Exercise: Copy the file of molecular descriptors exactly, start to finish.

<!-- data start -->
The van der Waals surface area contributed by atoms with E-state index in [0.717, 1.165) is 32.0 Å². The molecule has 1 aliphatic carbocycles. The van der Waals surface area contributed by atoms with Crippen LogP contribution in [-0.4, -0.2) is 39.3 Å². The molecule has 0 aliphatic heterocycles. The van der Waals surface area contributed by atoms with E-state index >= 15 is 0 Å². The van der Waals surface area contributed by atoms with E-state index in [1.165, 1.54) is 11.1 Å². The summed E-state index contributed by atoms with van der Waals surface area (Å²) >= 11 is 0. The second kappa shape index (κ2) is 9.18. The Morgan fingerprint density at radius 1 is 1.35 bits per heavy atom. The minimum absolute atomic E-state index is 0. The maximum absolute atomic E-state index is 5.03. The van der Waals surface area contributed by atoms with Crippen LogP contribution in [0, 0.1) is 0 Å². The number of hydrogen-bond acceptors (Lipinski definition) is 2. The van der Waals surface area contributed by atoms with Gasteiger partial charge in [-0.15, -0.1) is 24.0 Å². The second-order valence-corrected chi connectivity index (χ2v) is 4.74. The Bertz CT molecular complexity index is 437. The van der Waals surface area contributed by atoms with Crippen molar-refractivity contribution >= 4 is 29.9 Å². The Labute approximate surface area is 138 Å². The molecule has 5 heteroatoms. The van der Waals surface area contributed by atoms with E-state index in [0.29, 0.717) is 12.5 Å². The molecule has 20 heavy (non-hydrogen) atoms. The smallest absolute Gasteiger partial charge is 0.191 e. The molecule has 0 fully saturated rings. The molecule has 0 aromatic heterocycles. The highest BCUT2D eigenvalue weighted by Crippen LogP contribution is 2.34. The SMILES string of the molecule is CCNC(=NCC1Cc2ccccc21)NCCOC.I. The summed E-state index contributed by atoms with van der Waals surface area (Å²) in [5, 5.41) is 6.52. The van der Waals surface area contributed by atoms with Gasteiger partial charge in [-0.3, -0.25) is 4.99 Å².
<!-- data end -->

The van der Waals surface area contributed by atoms with E-state index in [0.717, 1.165) is 32.0 Å². The molecule has 1 aliphatic carbocycles. The van der Waals surface area contributed by atoms with Crippen LogP contribution in [-0.4, -0.2) is 39.3 Å². The molecule has 0 aliphatic heterocycles. The van der Waals surface area contributed by atoms with E-state index >= 15 is 0 Å². The van der Waals surface area contributed by atoms with E-state index in [1.165, 1.54) is 11.1 Å². The summed E-state index contributed by atoms with van der Waals surface area (Å²) >= 11 is 0. The second kappa shape index (κ2) is 9.18. The Morgan fingerprint density at radius 1 is 1.35 bits per heavy atom. The minimum absolute atomic E-state index is 0. The maximum absolute atomic E-state index is 5.03. The van der Waals surface area contributed by atoms with Crippen LogP contribution in [0, 0.1) is 0 Å². The number of hydrogen-bond acceptors (Lipinski definition) is 2. The van der Waals surface area contributed by atoms with Gasteiger partial charge in [-0.15, -0.1) is 24.0 Å². The second-order valence-corrected chi connectivity index (χ2v) is 4.74. The Bertz CT molecular complexity index is 437. The van der Waals surface area contributed by atoms with Crippen molar-refractivity contribution >= 4 is 29.9 Å². The Labute approximate surface area is 138 Å². The molecule has 5 heteroatoms. The van der Waals surface area contributed by atoms with E-state index in [0.29, 0.717) is 12.5 Å². The molecule has 20 heavy (non-hydrogen) atoms. The smallest absolute Gasteiger partial charge is 0.191 e. The molecule has 0 fully saturated rings. The molecule has 0 aromatic heterocycles. The highest BCUT2D eigenvalue weighted by Crippen LogP contribution is 2.34. The SMILES string of the molecule is CCNC(=NCC1Cc2ccccc21)NCCOC.I. The summed E-state index contributed by atoms with van der Waals surface area (Å²) in [5, 5.41) is 6.52. The van der Waals surface area contributed by atoms with Gasteiger partial charge in [-0.3, -0.25) is 4.99 Å².